by Michael Dickinson
Some fellows may not yet be aware of the death of Robert Thompson, at the age of 73. The circumstances were sad: his house was broken into on the 22nd of September. The burglar must have been shocked and horrified to find his body, which would have been in the same position since his death about 20 days previously. The burglar contacted the police, stayed where he was, and was arrested when the police arrived. The cause of death is unknown; there is to be an inquest in January.
Robert became Librarian of the Royal Numismatic Society in 2010, and in the following year also for the British Numismatic Society, serving both societies in this capacity until his death. He had been Librarian for the BNS from 1966 to 1981, and was awarded that society’s Sanford Saltus Gold Medal for 1999.
Robert’s passing leaves a huge hole in the world of numismatics, particularly in the field of tokens and other paranumismatica. Though small in stature Robert was a giant when it came to study and research. Much of his work was done in pre-internet times and he benefited greatly from his own vast library which fills the walls of two rooms in his house and partly occupies two other rooms as well. Having been a librarian by profession, he had a great love of books, and a passion to pass on his knowledge to others.
If asked a question about a numismatic matter – a token issuer for example – he would answer as fully as he could, as like as not making use of a reference book or source many of us would not have been aware of.
His large amount of written work will be his lasting legacy: Robert made hundreds of contributions to journals and other periodicals over the years, starting with an article ‘Coin collecting’ for his school magazine in 1959. He was an extremely thorough researcher, seeking information from far and wide. He was always careful to make clear the distinction between evidence and supposition. Arguably his most important article was ‘Central or local production of seventeenth-century tokens’, published in the British Numismatic Journal of 1989, in which he successfully established that the vast majority of these were struck in London, most of them by engravers and coiners working at the Tower Mint.
Robert was a keen attender at International Numismatic Congresses from 1979 onwards, and contributed articles to each of the published Proceedings of these, or to the Surveys of Numismatic Research in them. For most years from 1978 he attended the journées of the Société Française Numismatique in Rouen, usually with his numismatic friends Philip Mernick and the late Tony Merson. Often after these visits they would meet up with the French jetton and token specialist Jacques Labrot in Versailles.
Many of his shorter notes were connected with publication of the Norweb Collection of Tokens of the British Isles, 1575-1750. This collection – the largest ever in private hands – occupied eight volumes in the Sylloge of Coins of the British Isles series. It was published at intervals from 1984 to 2011, and will be probably be seen as his greatest achievement. I was glad to be able to join him as coadjutor (Robert’s term for me) for the project in 1990, starting with Part III, largely due to the publication of my own Seventeenth Century Tokens of the British Isles and their Values in 1986.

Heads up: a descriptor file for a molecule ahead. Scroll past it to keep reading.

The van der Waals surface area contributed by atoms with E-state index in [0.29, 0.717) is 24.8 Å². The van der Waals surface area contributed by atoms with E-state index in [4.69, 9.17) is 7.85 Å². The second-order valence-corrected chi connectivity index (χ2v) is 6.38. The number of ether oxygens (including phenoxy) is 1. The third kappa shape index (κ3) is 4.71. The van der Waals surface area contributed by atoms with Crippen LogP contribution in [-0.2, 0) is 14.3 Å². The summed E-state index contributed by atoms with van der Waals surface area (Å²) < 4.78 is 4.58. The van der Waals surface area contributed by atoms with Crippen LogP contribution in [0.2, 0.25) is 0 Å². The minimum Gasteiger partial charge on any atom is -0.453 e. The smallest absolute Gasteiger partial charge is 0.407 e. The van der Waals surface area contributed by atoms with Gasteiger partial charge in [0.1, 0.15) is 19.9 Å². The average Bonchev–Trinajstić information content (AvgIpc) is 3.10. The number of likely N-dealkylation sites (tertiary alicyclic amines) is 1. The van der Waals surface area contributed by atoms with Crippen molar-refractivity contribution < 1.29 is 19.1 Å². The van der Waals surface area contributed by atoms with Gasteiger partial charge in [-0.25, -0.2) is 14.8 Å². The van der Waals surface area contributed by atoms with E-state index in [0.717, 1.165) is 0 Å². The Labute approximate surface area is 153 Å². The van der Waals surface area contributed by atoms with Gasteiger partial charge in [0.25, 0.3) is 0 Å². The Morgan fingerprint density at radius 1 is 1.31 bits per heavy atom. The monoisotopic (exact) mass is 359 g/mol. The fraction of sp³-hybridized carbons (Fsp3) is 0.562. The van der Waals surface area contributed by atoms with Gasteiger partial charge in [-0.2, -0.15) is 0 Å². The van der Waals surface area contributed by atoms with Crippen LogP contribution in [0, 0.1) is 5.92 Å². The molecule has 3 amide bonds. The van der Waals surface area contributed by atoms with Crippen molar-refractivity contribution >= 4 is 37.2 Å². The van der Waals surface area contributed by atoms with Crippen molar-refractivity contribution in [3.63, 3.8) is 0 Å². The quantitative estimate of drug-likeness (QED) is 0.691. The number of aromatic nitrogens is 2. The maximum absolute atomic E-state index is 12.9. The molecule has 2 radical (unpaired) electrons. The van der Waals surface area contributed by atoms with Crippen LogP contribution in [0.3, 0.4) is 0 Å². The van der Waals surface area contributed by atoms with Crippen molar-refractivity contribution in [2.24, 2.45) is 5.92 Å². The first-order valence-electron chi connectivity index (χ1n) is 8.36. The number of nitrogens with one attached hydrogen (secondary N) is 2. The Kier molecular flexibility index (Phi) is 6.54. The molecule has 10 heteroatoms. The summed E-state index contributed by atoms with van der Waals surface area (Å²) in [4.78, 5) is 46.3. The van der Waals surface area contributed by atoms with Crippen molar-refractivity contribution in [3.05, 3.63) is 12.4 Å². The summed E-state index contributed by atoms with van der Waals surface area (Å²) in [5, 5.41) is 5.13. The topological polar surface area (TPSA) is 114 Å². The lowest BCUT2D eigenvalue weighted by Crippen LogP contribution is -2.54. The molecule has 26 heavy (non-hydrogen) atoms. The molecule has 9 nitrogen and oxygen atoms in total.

Robert contributed the prefaces, the chapters explaining the arrangement of each part, and the large majority of all the other narrative in the Norweb volumes. In some parts there was an essay by Robert arising from a token or series of tokens covered in a particular volume, notably a masterly analysis in Part II of the farthings issued by the City of Bristol between 1651 and 1670.
I became the inputter-in-chief of data, originally working from the manuscript Robert had previously compiled from his detailed study of each of the 13,000-odd tokens in the collection. Robert agreed to some amendments and additional information I could provide for the entries, and checked my compilation of the indexes.
I came to know Robert quite well in the ensuing years. I found him to be a private person, but I learned much from him and found him constructive and inspiring to work with. We met on a regular basis for several hours during a day, usually at his house and with a good lunch at his local pub for fortification! He was stimulating company, especially in one-to-one situations when discussing tokens and some of his other interests, for example the topography of London and the local history of Hackney and Harrow – places where he lived and worked.
I shall miss Robert and his wisdom, as will countless other numismatic students whom he has assisted over the years.
Robert’s funeral will be on 17th November at Breakspear Crematorium, Ruislip, Middlesex, at 2.45pm. Attendees may wish to find refreshment afterwards at the Woodman pub nearby.